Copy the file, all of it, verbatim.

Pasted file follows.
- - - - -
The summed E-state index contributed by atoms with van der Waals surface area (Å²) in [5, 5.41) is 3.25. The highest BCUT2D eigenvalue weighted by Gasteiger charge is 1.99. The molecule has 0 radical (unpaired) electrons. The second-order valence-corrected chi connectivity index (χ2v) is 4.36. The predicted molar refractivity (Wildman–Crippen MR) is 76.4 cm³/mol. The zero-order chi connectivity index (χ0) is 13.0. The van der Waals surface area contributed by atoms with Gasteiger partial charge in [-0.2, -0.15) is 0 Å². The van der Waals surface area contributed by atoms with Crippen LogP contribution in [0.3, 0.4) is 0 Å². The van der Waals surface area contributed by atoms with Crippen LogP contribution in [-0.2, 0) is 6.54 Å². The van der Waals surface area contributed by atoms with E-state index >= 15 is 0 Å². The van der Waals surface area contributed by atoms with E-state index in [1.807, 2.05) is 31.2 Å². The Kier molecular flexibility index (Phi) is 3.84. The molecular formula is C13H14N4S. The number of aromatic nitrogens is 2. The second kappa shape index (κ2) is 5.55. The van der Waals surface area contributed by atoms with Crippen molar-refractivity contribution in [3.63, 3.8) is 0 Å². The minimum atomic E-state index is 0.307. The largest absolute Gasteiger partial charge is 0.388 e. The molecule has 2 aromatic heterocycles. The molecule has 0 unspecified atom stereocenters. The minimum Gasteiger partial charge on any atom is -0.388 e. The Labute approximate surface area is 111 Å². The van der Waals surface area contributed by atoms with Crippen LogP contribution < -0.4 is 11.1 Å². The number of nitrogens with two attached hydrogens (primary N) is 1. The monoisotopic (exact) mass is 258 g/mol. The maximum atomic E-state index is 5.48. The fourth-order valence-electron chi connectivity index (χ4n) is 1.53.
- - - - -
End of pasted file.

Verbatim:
The summed E-state index contributed by atoms with van der Waals surface area (Å²) in [5, 5.41) is 3.25. The highest BCUT2D eigenvalue weighted by Gasteiger charge is 1.99. The molecule has 0 radical (unpaired) electrons. The second-order valence-corrected chi connectivity index (χ2v) is 4.36. The predicted molar refractivity (Wildman–Crippen MR) is 76.4 cm³/mol. The zero-order chi connectivity index (χ0) is 13.0. The van der Waals surface area contributed by atoms with Gasteiger partial charge in [-0.2, -0.15) is 0 Å². The van der Waals surface area contributed by atoms with Crippen LogP contribution in [0.3, 0.4) is 0 Å². The van der Waals surface area contributed by atoms with Crippen LogP contribution in [-0.2, 0) is 6.54 Å². The van der Waals surface area contributed by atoms with E-state index >= 15 is 0 Å². The van der Waals surface area contributed by atoms with E-state index in [1.807, 2.05) is 31.2 Å². The Kier molecular flexibility index (Phi) is 3.84. The molecular formula is C13H14N4S. The number of aromatic nitrogens is 2. The second kappa shape index (κ2) is 5.55. The van der Waals surface area contributed by atoms with Crippen molar-refractivity contribution in [3.63, 3.8) is 0 Å². The minimum atomic E-state index is 0.307. The largest absolute Gasteiger partial charge is 0.388 e. The molecule has 2 aromatic heterocycles. The molecule has 0 unspecified atom stereocenters. The minimum Gasteiger partial charge on any atom is -0.388 e. The Labute approximate surface area is 111 Å². The van der Waals surface area contributed by atoms with Crippen LogP contribution < -0.4 is 11.1 Å². The number of nitrogens with two attached hydrogens (primary N) is 1. The monoisotopic (exact) mass is 258 g/mol. The maximum atomic E-state index is 5.48. The fourth-order valence-electron chi connectivity index (χ4n) is 1.53.